Audio Version of the Chapters is Here.
“You could not step twice into the same river; for other waters are ever flowing on to you.” – Heraclitus (ca. 540 – 480 BC)
Please, make your thoughts about you, tell stories about the chapter in ways that we can relate it to you, the art maker!
To begin… This chapter is full of wonderful ideas and thoughts. It is within the first page that I find one of the most insightful thoughts. “Your work tells you how it is when you hold back or embrace. When you are lazy, your art is lazy; when you hold back, it holds back; when you hesitate, it stands there staring, hands in pockets. But when you commit, your art comes on like blazes.” (49) Think of a particular work of yours that hits this last statement on the head. What is the work, where does it look lazy, where does it come out like blazes? Use descriptive words when talking about it so we can all paint a picture of it in our heads. This is a response, a story of yours…
Second… I enjoy the ideas captured on page 51 that discusses the ease in which we can talk about the finished work, but we struggle when it comes to talking about the process we went through to get there. Think back to the process of a recent work and consider describing the process you came up with in getting the work started and getting the work finished as well as all of the steps that went into the process of getting it to look ” just so.” This is a difficult process (one I try and get out of each of you during the critique), but one that is essential in the reflection process when we try to learn form our works.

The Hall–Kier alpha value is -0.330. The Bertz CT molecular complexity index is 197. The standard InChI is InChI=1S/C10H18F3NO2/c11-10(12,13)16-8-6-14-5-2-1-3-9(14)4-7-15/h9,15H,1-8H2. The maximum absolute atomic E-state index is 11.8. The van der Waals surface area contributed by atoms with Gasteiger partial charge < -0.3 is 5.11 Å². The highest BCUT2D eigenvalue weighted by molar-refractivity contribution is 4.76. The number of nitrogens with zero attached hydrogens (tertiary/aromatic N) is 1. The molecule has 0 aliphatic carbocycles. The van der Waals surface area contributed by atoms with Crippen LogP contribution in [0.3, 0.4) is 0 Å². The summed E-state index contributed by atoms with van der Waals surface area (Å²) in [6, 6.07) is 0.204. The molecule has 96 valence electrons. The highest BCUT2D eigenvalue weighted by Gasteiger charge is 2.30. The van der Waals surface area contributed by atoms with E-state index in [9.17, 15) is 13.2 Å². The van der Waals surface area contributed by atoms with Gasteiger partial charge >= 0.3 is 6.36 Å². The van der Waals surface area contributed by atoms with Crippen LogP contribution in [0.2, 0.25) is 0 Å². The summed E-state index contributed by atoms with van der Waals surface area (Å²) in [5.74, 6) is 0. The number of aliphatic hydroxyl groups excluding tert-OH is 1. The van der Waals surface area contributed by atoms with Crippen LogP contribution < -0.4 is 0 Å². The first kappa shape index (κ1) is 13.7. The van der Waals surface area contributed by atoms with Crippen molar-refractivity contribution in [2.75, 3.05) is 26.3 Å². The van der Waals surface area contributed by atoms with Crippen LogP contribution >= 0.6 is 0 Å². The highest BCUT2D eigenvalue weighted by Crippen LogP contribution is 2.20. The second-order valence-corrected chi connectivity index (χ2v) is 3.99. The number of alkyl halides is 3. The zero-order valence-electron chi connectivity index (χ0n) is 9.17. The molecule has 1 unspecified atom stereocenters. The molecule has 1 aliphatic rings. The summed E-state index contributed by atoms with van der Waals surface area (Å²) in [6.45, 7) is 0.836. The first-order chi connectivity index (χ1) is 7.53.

Third… Think about the images that you see drive me (or other art teachers) nuts. The heart, the peace sign, the unicorn and fairies… you know the images. Those things that were popular in the past or from your childhood (I still can’t get it out of my skull, the Jimmy Hendrix and Peace sign that so many high schoolers find necessary to incorporate into their work. I dig his music, I am all for peace, but come on. I wasn’t from that era – neither are you. STOP USING THEM!) Use what you know. Use images from YOUR life, your times and society. While I would take my own eye out if I saw another iPod in an artwork, at least it is relevant. It is almost as ridiculous as the fashion that is being worn around in the schools, those “baggy pants” you all see me hassle about. These kids are not from the city, the inner city. If they knew the original story, if they were face to face with someone who was directly involved in the origins of “baggy pants”, they would probably pull their pants up to their necks and never let them down.
Finally… These are thoughts that are pulled together here but are from throughout the chapter. 1) “your art is not some residue left from when you subtract all the things you haven’t done – it is the full payoff for all the things you have done.” 2) “For most artists, making good art depends upon making lots of art, and any device that carries the first brushstroke to the next blank canvas has a tangible, practical value.” 3) “The hardest part of artmaking is living your life in such a way that your work gets done, over and over.” Find a way to make sure that it is EASY to get to making art on a daily basis. One that you don’t have to make sire you have a space that will need scrubbing down or setting up every time you step into the space to make art. 4) (from a bit earlier in the chapter and specifically about the concentration…) “New ideas come into play far less frequently than practical ideas – ideas can be re-used for a thousand variations, supplying a framework for a whole body of work rather than a single piece.”
Ok… what are your words? Consider making secondary posts, responding to others comments.